Can Amazon slip into something more comfortable? Imagine programmatic retail and garment yield management based on purchase history…
#retail #ecommerce #Amazon

Oracle To Acquire Digital Measurement Firm Moat — AdExchange
Apr. 18, 2017
Someone told Recode that Oracle will pay more than $850 million for Moat. Will the acquisition allow Oracle extend its marketing and data clouds’ abilities?
#financial #Oracle #Moat



May 8 – 9  /  DIGIMARCON EAST, New York, NY

May 9 – 10  /  MarTech Conference, San Francisco, CA

May 10 – 12  /  Gartner Digital Marketing Conference, San Diego, CA

May 24  /  OTT & Audience Targeting for Video Roundtable, New York, NY


5 Minute MadTech — Account Based Marketing: Part 3

If you missed Part 1 and Part 2 of our series on ABM’s sales and marketing unification, and how fishing with a spear may be better than fishing with a net, you can catch up here.

ABM isn’t a quick fix. It’s a long term strategy.

When looking at the ABM process, sales and marketing departments should view the cycle as two different funnels — the nurturing of existing accounts and the identification of new ones. B2B Marketing Directions – The Economics of ABM Account Selection states, “Most ABM experts agree that account selection is the most critical component of any AMB program. Companies typically choose their target accounts by identifying businesses that closely resemble their existing customers.” Whether new or existing accounts, this basic principle of success is described as “look-alike modeling.” If sales and marketers target customers that resemble existing accounts there exists a higher chance that a purchase will be made.

Through targeting the correct accounts, the goal of ABM is to scale. According to ITSMA, there are three different methods in order to scale correctly:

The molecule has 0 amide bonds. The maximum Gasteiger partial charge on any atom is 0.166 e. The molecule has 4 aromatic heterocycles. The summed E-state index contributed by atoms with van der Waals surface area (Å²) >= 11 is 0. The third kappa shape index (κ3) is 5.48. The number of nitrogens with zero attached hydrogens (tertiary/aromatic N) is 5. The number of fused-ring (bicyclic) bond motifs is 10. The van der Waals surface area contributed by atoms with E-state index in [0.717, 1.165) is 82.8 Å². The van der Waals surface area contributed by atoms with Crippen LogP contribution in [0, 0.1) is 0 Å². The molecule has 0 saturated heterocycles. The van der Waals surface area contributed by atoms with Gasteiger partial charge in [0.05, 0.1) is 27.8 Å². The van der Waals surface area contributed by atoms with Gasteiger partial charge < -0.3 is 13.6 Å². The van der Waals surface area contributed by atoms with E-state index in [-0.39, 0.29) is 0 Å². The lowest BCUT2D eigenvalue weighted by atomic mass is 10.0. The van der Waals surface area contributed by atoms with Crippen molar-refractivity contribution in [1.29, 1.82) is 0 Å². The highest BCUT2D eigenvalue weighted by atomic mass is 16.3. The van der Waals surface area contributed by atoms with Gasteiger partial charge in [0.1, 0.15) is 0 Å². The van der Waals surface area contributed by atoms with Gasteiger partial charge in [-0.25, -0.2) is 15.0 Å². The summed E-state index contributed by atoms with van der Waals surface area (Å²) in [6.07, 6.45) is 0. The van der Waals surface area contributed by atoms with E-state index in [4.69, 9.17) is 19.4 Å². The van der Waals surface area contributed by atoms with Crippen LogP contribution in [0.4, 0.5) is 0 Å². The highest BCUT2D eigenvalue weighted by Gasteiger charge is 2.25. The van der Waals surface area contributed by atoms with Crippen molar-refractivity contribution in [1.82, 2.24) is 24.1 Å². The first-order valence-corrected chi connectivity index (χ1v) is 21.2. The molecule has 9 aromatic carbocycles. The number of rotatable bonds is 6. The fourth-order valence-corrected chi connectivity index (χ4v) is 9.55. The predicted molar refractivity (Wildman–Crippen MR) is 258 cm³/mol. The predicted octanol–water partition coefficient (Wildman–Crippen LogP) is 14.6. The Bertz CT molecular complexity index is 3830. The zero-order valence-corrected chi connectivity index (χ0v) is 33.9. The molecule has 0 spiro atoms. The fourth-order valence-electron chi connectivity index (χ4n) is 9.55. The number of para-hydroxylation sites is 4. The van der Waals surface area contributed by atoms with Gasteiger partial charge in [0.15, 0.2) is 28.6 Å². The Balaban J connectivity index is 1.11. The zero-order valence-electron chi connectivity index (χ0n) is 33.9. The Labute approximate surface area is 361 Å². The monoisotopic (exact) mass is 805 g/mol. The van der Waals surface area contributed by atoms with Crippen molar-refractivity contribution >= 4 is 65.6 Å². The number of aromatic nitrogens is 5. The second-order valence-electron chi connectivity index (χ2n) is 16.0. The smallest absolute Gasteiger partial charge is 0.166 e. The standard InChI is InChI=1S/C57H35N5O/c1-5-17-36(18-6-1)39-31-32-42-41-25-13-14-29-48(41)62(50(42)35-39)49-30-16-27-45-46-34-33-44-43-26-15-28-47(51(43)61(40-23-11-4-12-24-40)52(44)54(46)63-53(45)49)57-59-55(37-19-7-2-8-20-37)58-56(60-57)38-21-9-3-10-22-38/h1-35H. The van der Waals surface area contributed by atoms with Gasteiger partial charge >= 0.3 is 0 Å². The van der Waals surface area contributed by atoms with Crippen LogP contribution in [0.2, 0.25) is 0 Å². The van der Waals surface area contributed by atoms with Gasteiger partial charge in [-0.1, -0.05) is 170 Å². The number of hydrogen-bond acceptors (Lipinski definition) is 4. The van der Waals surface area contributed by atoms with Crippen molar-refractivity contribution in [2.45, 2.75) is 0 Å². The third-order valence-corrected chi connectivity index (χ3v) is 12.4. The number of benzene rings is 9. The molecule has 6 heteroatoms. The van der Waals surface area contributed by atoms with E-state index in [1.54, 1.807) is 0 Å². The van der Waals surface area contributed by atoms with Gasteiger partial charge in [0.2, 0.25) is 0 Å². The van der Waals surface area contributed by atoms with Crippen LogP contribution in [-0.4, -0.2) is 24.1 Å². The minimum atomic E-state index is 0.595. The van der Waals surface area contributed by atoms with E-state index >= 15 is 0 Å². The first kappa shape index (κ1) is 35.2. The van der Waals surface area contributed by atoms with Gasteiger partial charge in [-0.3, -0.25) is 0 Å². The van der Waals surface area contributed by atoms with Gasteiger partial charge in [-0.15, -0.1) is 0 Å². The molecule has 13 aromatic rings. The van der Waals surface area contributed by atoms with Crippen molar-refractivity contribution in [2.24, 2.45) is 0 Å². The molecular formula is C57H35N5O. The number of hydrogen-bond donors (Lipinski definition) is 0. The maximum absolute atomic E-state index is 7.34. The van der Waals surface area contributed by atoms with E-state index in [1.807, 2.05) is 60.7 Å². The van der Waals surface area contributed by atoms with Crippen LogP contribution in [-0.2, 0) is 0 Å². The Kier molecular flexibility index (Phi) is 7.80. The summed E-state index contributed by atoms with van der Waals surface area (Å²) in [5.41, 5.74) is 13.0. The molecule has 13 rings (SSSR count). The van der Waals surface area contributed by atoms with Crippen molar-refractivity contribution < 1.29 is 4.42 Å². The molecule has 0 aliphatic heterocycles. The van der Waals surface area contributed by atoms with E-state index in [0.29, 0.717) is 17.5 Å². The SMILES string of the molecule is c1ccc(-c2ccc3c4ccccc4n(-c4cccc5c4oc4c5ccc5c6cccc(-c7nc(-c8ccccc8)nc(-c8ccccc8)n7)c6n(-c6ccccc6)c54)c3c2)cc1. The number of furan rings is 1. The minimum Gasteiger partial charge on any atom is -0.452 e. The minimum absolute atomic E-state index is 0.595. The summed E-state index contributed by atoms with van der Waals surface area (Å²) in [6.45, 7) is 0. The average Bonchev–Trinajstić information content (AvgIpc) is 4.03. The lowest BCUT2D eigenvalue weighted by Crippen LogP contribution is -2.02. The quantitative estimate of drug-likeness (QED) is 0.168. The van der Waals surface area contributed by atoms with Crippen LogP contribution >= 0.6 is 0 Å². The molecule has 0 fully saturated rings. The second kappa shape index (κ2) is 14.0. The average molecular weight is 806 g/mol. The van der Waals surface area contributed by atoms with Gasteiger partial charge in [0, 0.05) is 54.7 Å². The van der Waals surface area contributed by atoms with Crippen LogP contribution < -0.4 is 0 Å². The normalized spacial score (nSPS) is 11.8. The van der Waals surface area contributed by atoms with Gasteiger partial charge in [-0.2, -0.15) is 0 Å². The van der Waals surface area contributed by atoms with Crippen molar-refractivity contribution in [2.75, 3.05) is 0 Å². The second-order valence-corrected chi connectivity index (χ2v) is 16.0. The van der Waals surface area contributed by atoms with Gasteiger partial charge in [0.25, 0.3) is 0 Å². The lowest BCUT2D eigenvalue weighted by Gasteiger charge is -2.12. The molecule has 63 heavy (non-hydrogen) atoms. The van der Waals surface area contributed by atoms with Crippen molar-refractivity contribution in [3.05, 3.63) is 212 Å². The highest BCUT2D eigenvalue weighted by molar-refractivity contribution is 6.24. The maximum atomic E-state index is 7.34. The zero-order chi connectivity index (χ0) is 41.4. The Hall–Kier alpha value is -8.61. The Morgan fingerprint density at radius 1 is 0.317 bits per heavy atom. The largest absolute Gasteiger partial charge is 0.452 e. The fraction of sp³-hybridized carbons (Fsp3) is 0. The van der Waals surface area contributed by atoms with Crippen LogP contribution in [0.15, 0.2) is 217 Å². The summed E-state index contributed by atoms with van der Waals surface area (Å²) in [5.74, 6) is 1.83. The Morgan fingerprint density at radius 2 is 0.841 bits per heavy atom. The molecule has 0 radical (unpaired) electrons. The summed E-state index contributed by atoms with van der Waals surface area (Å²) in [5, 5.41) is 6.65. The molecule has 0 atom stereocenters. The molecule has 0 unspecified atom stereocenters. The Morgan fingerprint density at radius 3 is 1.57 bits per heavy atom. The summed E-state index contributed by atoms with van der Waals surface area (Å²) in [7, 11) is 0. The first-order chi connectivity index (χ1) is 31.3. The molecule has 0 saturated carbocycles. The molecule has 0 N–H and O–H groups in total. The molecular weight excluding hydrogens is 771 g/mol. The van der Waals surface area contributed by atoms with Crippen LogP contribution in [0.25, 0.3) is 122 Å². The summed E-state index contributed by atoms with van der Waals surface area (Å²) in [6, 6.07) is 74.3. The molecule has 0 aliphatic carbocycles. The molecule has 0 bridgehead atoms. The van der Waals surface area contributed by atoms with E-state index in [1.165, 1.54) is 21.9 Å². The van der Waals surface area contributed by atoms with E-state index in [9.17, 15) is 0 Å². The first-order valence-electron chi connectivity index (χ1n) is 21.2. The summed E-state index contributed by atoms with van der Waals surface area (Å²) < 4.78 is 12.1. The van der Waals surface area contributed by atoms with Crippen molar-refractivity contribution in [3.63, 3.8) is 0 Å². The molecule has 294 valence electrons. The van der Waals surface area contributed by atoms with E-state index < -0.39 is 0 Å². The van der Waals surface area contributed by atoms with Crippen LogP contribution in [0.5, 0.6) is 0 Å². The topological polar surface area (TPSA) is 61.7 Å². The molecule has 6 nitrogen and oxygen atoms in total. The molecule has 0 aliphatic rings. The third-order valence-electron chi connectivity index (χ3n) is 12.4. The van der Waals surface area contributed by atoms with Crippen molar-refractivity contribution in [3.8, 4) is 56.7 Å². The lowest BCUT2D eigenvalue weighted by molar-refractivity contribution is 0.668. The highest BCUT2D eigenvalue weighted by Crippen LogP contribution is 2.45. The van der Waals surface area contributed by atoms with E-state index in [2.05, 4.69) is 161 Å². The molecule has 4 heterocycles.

1.  Strategic ABM: Through a strategic and customized approach, senior marketers work with a small number of accounts. Technology plays a big role in Strategic ABM, aiding in account insights and targeting communications.
  2. ABM Lite: This method works with several accounts at a single convergence. Marketers and sales work together during key points, including deciding which accounts to target, which issues to highlight, which promotions to feature, and how to tailor content. Through identifying businesses with similar attributes, ABM Lite can be described as a one-to-few campaign mindset. “Technology becomes more important here, helping automate the account insights process, campaign execution, and measurement.”
  3. Programmatic ABM: This approach is run by a single marketer, and is ideal for companies already engaged with ABM who are looking to improve sales alignment through a demand generation process. Programmatic ABM “Emphasizes new technologies that automate ABM-inspired tactics across hundreds or even thousands of identified accounts.”  

For ABM to be successful, it is important that sales and marketing teams are completely transparent with one another, working together to define the Customer’s Lifetime Value (CLV). When defining CLV, it’s a matter of economics. One way to define a lasting value, explained by Azalead, is to  “Identify employees at specific companies who are researching products and services, and then customize sales programs and marketing messages to meet the needs of buyers and influencers at that company.” This mindset will contribute to larger deals, faster cycles and better conversion rates.

ABM can alleviate that “shooting in the dark” feeling in favor of a qualified, tailored-made approach (read more the differences in our previous post).

Focusing on CLV will require sales and marketing teams to understand that time, money, and energy are wasted without tailored-made approaches. The Economics of ABM Account Selection continues to explain, “New customers will contribute to profitable growth only if the profits they create exceed the cost you incur to acquire them,” emphasis ours. “Therefore, the estimated CLV of a prospective customer establishes the ceiling for how much you should invest to acquire that customer.” ABM’s main focus is to develop and retain key accounts in order to generate larger deals, faster cycles, and better conversion rates.

Or, as summarized by CIO, “ABM is the growth strategy of choice because it drives the outcomes that really matter to business: increased pipeline and revenue.”